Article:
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Haiti ex-president Duvalier charged with theft, corruption

Former Haitian president Jean-Claude Duvalier [BBC Profile; JURIST news archive was charged Tuesday with corruption, theft, misappropriation of funds and other unnamed crimes. Duvalier underwent several hours of questioning, and, although he was released, he does not have the right to leave Haiti. Duvalier returned to Haiti [BBC report] from exile in France on Sunday, stating that he had come to offer assistance to help the country recover from last year's earthquake [JURIST news archive]. On Monday, Amnesty International (AI) [advocacy website] called for Haitian authorities to prosecute [JURIST report] Duvalier for human rights violations committed during his time in office. AI claimed Duvalier and his regime committed acts of "systematic torture," including the disappearance or execution hundreds of human rights activists and other pro-democracy individuals at the hands of Haiti's armed forces and private militia, "tonton macoutes." There has been no comment from Haitian authorities as to whether Duvalier will eventually be charged on these allegations. Although Duvalier has been officially charged, an anonymous Haitian government official told Reuters that they had not yet decided to prosecute [Reuters report].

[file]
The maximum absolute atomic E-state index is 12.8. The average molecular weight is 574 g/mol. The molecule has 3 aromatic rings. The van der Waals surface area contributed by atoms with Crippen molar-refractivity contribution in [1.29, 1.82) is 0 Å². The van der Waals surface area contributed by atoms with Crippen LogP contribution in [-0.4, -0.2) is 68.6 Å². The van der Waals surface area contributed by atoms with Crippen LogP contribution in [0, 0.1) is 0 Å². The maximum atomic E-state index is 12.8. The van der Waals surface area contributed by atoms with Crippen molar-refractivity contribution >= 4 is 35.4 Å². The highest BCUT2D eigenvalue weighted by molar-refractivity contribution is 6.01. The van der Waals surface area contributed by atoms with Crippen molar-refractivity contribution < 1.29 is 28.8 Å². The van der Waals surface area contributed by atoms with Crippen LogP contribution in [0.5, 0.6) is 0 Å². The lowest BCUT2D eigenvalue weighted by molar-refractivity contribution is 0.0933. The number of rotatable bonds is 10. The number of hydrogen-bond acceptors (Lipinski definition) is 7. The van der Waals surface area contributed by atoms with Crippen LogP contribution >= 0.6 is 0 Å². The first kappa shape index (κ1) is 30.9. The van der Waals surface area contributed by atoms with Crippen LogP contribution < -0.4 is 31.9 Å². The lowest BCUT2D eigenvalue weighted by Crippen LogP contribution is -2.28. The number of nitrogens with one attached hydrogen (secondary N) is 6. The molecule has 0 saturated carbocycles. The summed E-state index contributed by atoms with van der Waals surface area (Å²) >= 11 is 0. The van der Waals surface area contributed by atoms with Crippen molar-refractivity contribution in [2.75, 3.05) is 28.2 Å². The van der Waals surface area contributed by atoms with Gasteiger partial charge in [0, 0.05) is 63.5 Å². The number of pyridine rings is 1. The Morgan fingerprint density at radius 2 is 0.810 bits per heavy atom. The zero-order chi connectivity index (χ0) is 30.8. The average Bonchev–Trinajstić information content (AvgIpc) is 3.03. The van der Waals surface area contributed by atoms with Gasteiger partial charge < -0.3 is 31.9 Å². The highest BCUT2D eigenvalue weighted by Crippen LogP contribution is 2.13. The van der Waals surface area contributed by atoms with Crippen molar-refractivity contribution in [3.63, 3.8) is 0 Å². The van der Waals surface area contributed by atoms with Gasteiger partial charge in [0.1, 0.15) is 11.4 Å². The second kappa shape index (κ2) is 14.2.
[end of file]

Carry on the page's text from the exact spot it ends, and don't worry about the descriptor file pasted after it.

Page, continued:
Last February, the Federal Supreme Court of Switzerland [official website, in French] announced that $4.6 million seized from Duvalier's Swiss bank account must be returned to his family [JURIST report]. The decision came after the Federal Criminal Court of Switzerland [official website, in French] rejected the family's claim to Duvalier's money, which was hidden in Swiss banks during his tenure as president. In 2007, Haitian president Rene Preval [BBC profile] vowed to continue legal proceedings [JURIST report] against Duvalier despite the latter's plea for forgiveness in a recorded message broadcast around the country. Duvalier, also known as "Baby Doc," is the son of former Haitian leader Francois Duvalier, or "Papa Doc," whom he succeeded as "president for life." In response to accusations of human rights violations, Duvalier fled Haiti in 1986, and has since resided in France.

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Paper Chase is JURIST's real-time legal news service, powered by a team of 30 law student reporters and editors led by law professor Bernard Hibbitts at the University of Pittsburgh School of Law. As an educational service, Paper Chase is dedicated to presenting important legal news and materials rapidly, objectively and intelligibly in an accessible format.

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